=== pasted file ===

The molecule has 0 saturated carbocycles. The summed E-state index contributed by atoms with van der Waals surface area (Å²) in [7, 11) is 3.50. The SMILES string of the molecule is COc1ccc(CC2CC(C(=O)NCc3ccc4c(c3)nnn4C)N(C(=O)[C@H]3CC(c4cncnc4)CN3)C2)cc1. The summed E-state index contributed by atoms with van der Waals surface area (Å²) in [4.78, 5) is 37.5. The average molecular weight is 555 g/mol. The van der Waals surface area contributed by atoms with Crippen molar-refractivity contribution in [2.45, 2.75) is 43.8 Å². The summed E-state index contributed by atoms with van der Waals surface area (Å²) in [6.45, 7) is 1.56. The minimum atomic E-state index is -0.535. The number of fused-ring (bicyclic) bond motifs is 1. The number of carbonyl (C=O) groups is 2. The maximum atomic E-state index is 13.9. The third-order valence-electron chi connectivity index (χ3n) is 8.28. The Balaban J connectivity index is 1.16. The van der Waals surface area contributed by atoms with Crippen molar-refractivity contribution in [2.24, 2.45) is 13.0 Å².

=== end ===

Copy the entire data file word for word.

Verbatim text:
The molecule has 0 saturated carbocycles. The summed E-state index contributed by atoms with van der Waals surface area (Å²) in [7, 11) is 3.50. The SMILES string of the molecule is COc1ccc(CC2CC(C(=O)NCc3ccc4c(c3)nnn4C)N(C(=O)[C@H]3CC(c4cncnc4)CN3)C2)cc1. The summed E-state index contributed by atoms with van der Waals surface area (Å²) in [4.78, 5) is 37.5. The average molecular weight is 555 g/mol. The van der Waals surface area contributed by atoms with Crippen molar-refractivity contribution in [2.45, 2.75) is 43.8 Å². The summed E-state index contributed by atoms with van der Waals surface area (Å²) in [6.45, 7) is 1.56. The minimum atomic E-state index is -0.535. The number of fused-ring (bicyclic) bond motifs is 1. The number of carbonyl (C=O) groups is 2. The maximum atomic E-state index is 13.9. The third-order valence-electron chi connectivity index (χ3n) is 8.28. The Balaban J connectivity index is 1.16. The van der Waals surface area contributed by atoms with Crippen molar-refractivity contribution in [2.24, 2.45) is 13.0 Å².